The more i've been diving into black metal, the more i've come to realize that the Hellenic scene is, frankly, very underrated in its own way. While the hellenic scene never had the huge number of bands that the Norwegians or the Swedes had, the finest bands from Greece were at least just as noteworthy as their northern counterparts. Necromantia
delivers possibly the Hellenic scene's finest record with this beast.
play black metal, their style is pretty heavily different even from their Hellenic contemporaries. The band uses eight and four string basses as their main instruments, using the normal guitar primarily for solos only. This bass-driven approach to songwriting gives their riffcraft an entirely different feeling and sense of tone from the rest of black metal in general; while it's true the basses are distorted enough to where they sort of sound like guitars during the fastest moments, even then they have a different sense of tone compared to what you'd normally get. The riffs, as a result, have a much more earth-alike feeling to them than a lot of black metal, if that makes any sense. (something that their debut record also had in spades)
What makes Scarlet Evil Witching Black
so fantastic is how well the band integrates the various elements of their style on this record to form these songs, and with a sense of direction and taste. This record is a 'symphonic' black metal record, meaning it uses keyboards a lot to flesh out the songs. However, what makes the keyboard work so excellent on this record is how well it meshes with the bass-driven riffing, and when to use the appropriate melodic ideas for these songs. Some of the songs, like "Devilskin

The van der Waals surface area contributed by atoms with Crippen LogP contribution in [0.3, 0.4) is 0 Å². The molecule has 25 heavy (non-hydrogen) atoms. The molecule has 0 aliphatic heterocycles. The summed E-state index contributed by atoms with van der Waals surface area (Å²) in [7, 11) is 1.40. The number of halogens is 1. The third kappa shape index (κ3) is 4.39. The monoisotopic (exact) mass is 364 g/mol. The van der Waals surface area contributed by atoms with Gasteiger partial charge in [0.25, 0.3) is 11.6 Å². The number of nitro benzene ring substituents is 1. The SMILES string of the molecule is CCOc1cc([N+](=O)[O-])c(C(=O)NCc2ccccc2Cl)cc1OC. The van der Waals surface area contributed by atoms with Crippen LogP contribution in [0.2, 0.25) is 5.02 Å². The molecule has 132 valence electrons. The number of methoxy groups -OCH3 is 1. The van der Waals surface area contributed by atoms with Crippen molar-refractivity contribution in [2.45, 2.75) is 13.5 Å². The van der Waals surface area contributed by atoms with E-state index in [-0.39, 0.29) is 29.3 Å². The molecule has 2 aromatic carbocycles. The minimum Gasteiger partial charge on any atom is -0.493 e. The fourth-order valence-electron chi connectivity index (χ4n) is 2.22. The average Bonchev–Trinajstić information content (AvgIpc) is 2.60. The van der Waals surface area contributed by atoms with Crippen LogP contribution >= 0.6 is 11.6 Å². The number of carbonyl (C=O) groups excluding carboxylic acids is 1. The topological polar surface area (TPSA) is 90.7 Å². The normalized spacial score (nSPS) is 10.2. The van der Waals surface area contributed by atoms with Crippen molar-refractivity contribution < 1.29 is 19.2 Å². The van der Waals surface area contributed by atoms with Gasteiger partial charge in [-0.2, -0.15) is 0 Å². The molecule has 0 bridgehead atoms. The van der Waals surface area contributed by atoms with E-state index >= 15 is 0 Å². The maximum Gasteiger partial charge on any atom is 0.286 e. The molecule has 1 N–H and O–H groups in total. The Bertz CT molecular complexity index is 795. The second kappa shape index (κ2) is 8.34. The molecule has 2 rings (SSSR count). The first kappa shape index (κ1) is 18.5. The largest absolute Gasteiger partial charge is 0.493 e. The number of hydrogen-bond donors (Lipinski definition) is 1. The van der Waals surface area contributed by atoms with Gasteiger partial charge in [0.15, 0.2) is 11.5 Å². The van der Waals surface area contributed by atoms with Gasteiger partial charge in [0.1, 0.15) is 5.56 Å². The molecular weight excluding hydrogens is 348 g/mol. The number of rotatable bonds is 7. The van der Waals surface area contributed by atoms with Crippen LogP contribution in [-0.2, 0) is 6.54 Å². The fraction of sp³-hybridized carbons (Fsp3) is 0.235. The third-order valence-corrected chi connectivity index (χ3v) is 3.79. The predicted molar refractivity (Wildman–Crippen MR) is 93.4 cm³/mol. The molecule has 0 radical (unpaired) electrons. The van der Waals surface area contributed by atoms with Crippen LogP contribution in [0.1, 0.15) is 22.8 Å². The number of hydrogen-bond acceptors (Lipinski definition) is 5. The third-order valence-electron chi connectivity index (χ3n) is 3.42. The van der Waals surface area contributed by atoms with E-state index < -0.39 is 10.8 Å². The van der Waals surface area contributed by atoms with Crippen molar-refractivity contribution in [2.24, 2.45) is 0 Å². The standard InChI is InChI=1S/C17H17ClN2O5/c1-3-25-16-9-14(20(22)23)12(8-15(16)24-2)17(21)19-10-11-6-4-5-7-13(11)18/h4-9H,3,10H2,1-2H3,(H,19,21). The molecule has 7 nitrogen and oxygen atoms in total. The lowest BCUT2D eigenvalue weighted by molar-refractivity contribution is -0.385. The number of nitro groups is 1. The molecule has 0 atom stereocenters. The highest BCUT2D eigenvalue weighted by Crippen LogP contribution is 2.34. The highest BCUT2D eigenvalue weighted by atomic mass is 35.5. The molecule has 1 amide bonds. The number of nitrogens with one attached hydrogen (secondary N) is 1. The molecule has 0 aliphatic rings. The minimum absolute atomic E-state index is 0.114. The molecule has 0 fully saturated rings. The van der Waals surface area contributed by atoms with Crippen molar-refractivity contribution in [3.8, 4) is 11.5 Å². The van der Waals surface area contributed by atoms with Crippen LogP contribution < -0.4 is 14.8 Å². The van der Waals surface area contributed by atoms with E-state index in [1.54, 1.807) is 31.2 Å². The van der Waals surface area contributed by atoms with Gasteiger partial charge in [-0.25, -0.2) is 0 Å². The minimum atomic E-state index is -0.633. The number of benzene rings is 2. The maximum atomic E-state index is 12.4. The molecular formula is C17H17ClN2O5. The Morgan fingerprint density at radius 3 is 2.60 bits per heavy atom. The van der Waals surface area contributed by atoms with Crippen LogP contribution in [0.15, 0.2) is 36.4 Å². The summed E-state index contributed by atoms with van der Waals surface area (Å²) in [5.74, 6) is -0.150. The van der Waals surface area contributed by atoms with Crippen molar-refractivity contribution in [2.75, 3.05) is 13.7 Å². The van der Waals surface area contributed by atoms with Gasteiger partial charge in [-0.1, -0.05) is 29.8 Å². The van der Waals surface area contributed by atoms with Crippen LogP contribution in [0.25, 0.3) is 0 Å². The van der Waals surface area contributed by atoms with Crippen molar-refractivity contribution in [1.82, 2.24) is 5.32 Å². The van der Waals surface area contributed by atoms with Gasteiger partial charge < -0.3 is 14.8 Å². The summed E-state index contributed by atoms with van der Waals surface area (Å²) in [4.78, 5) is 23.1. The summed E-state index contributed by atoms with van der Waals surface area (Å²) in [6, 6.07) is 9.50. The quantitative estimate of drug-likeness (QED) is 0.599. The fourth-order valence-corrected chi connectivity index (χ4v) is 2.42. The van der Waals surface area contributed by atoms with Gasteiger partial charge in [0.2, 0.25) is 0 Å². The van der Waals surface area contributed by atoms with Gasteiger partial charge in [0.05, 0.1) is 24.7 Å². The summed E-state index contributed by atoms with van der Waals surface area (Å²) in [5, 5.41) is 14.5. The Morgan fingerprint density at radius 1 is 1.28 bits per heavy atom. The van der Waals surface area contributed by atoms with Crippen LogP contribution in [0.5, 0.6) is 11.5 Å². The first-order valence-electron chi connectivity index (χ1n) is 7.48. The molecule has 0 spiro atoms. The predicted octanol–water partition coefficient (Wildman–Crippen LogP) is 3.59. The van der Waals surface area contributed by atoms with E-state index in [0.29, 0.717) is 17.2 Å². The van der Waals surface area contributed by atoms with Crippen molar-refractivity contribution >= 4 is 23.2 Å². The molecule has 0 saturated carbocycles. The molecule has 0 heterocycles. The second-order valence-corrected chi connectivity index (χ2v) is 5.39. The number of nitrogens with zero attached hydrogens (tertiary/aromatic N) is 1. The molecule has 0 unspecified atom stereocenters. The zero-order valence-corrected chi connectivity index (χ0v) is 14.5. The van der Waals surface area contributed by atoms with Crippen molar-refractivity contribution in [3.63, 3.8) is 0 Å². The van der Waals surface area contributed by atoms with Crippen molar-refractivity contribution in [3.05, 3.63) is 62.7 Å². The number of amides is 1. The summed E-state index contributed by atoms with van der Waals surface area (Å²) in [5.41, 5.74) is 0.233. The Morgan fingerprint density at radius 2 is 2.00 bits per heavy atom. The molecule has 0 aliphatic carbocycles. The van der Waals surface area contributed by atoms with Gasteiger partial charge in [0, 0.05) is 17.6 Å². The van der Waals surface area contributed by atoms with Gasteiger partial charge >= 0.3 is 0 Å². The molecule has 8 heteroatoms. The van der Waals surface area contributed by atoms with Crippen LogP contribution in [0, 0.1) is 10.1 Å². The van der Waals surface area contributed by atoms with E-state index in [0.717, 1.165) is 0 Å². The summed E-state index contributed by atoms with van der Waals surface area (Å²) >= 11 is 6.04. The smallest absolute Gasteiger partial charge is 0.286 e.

", are intensely hellish and blistering in nature, whereas on tracks like "Spiritdance" they're still an important part of developing the song, but they're also more underplayed and reserved in nature. The key work is fantastic throughout, actually being a meaningful part of the music without overshadowing the rest of what the band has to offer.
The riffwork on this record is absolutely superb throughout. The riffs aren't particularly technical in nature, but they're interesting, well written, and fit well with the keyboards. Some of the riffs have a definitely traditional metal undercurrent to them; "Black Mirror", in particular, brings it to the forefront in its intro, and it remains present throughout the record. The lead guitar tends to not appear that often, but the leads in both the opening and closing tracks are well executed. (the latter being a flamenco-styled one) The songs are exceptionally written, switching between speedy tempos and more mid-paced, atmospheric sections with a definite sense of ease that never suffers from a lack of composure. It's clear that the band put quite a bit of thought into writing and presenting these songs. The performances on this record are pretty deft in nature throughout; they're perhaps not the tightest in the world, but they're absolutely appropriate for this style of music. The band are definitely talented enough to get this music across well. Production is remarkably strong as well; it's a bit sonically raw, but overall it helps to give the music an intensely hellish, yet earthy and clear sound. The basses sound guitar, the keyboard sound great throughout, and the drums are nicely recorded. Everything is clear enough to hear, and while it is somewhat cluttered during the fastest moments, it's not unlistenable whatsoever.
This is a record that admittedly takes a bit to fully digest, and it does possess some subtleties that take a few listens before they become fully apparent. However, this is a fantastic, spirited record that remains interesting, memorable, and fully consistent from beginning to end. Definitely one worth listening to, when all is said and done; highly recommended.